California Court of Appeals, Fourth District, Second Division
from the Superior Court of San Bernardino County No.
FVI04156, Eric M. Nakata, Judge.
for Juvenile Law and Policy, Loyola Law School, Sean K.
Kennedy, for Defendant and Appellant.
D. Harris, Attorney General, Gerald A. Engler, Chief
Assistant Attorney General, Julie L. Garland, Assistant
Attorney General, Barry Carlton and Seth M. Friedman, Deputy
Attorneys General, for Plaintiff and Respondent.
RAMIREZ P. J.
1996, defendant Clifton Lee Gibson was tried as an adult and
convicted of first degree murder with special circumstances
(Pen. Code, §§ 187, subd. (a), 190.2, subd.
(a)(17)),  assault with a firearm (§ 245,
subd. (a)(2)), and robbery (§ 211), which were committed
when he was 17 years old, with two adult codefendants. He was
ultimately sentenced to life without possibility of parole
(LWOP) for the murder, consecutive to a determinate term of
12 years, four months, in prison. In 2014, he filed a
petition to recall his sentence pursuant to section 1170,
subdivision (d)(2), which was denied by the trial court on
the ground he failed to demonstrate he had been rehabilitated
or that he was remorseful. Defendant appealed.
appeal, defendant argues the trial court (1) improperly
limited applicability of section 1170, subdivision (d)(2)
relief to juvenile defendants who did not actually kill the
victim; (2) abused its discretion in denying the petition
despite evidence to support the existence of all the
statutory factors; and (3) “flouted Miller and
Gutierrez.” We affirm.
facts of the crime are taken from our opinion in the original
appeal filed by defendant following his conviction
(People v. Gibson (Sept. 9, 1998, E019971) [nonpub.
opn.]): On June 8, 1994, in Big Bear, California, defendant,
his brother Daniel, and a friend Jeffory Paxton approached a
station wagon in which four men were sleeping. (Typed opn.,
p. 3.) The defendant and his companions wanted money for gas.
(Ibid.) Paxton banged on the driver’s side
window with a cocked nine millimeter gun and demanded the
men’s wallets. (Ibid.) The men complied with
Paxton’s request offering no resistance.
(Ibid.) Paxton’s gun discharged, and
subsequently defendant fired a shot from his.22 revolver.
(Ibid.) The bullet from defendant’s revolver
struck and killed one the men, while the bullet from
Paxton’s gun struck another of the men, who suffered
permanent injuries. (Ibid.)
the shooting, defendant and his companions drove away,
crashing their car during their flight. (People v.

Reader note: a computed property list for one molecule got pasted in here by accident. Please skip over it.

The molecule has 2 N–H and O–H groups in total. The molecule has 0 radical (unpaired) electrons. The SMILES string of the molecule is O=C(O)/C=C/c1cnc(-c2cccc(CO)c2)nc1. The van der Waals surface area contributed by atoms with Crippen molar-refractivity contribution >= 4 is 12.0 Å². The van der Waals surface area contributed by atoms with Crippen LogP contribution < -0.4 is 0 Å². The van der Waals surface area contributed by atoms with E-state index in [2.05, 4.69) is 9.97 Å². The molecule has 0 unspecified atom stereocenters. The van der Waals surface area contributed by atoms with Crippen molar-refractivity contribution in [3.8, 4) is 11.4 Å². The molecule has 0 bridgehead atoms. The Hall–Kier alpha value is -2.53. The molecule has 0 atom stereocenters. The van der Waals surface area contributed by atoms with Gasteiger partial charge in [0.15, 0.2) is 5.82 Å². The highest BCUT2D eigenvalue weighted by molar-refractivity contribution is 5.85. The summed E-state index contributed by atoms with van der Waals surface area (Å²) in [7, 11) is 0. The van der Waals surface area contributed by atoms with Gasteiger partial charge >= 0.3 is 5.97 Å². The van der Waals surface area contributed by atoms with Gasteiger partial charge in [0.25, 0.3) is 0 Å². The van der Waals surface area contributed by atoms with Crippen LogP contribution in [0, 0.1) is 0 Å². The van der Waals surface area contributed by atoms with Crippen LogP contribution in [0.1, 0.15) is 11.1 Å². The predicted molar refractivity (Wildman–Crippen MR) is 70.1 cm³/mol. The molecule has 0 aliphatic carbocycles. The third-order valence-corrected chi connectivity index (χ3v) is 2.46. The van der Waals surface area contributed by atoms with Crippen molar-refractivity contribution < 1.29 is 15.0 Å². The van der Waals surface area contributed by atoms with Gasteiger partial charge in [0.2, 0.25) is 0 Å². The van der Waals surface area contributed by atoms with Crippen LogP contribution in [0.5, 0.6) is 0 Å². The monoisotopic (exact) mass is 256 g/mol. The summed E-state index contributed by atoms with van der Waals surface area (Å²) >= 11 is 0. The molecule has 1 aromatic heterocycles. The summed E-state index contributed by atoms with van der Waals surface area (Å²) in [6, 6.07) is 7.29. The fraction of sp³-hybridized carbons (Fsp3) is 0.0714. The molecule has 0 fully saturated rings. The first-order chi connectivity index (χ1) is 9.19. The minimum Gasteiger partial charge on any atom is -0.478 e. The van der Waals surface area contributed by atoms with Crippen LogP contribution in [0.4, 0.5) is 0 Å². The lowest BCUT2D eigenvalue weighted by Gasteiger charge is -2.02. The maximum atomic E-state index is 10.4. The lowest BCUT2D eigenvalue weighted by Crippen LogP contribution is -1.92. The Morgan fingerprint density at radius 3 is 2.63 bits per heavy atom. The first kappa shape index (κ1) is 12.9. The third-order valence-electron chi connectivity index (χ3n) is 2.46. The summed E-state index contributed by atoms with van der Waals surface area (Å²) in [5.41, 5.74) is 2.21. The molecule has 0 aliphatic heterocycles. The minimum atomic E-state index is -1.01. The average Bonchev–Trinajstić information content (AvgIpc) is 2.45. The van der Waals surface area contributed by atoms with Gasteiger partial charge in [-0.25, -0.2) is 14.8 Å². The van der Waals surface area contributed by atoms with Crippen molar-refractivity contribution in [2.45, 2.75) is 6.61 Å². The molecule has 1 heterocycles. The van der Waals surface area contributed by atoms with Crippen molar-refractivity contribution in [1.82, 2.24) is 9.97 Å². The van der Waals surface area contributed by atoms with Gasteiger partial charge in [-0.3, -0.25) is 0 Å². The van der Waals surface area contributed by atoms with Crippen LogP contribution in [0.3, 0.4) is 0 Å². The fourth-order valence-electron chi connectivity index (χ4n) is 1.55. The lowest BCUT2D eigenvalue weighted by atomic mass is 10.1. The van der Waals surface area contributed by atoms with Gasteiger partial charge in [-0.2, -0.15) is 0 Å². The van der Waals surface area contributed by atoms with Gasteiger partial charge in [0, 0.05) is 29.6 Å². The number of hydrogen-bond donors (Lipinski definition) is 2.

Gibson, supra, E019971, p. 3.) At the time of the
shooting, defendant was 17 years old, and had no prior
criminal record. (Ibid.) Defendant alleged Paxton
was the ringleader and primary participant in the crime.
was charged with murder with special circumstances
(§§ 187, subd. (a), 190.2, subd. (a)(17) [felony
murder], count 1); attempted murder (§§ 664, 187,
subd. (a), count 2); and robbery (§ 211, count 3). It
was further alleged that in the commission of all three
counts, defendant and Paxton personally used a firearm
(§ 12022.5, subds. (a) & (d)), and that defendant
and Paxton personally inflicted great bodily injury as to the
robbery victim. (§ 12022.7.) Following a jury trial,
defendant was convicted of first degree murder with a true
finding of the felony-murder special circumstance, assault
with a firearm (§ 245, subd. (a)(2)) as a lesser offense
within attempted murder on count two, and robbery. Defendant
was sentenced to LWOP on count one, consecutive to a
determinate sentence of 18 years, four months for the balance
of the convictions and enhancement allegations.
1998, on direct appeal, the convictions were affirmed, but
the matter was remanded for resentencing to correct the
improper imposition of multiple enhancements for count three.
(People v. Gibson, supra, E019971, p. 9.)
On remand, defendant was resentenced to LWOP followed by
consecutive determinate term of 12 years, four months, for
the balance of the convictions and enhancement allegations.
April 25, 2014, defendant filed a petition for recall of his
sentence pursuant to section 1170, subdivision (d)(2). The
People opposed the petition. After an evidentiary hearing,
the court denied the petition. The court concluded that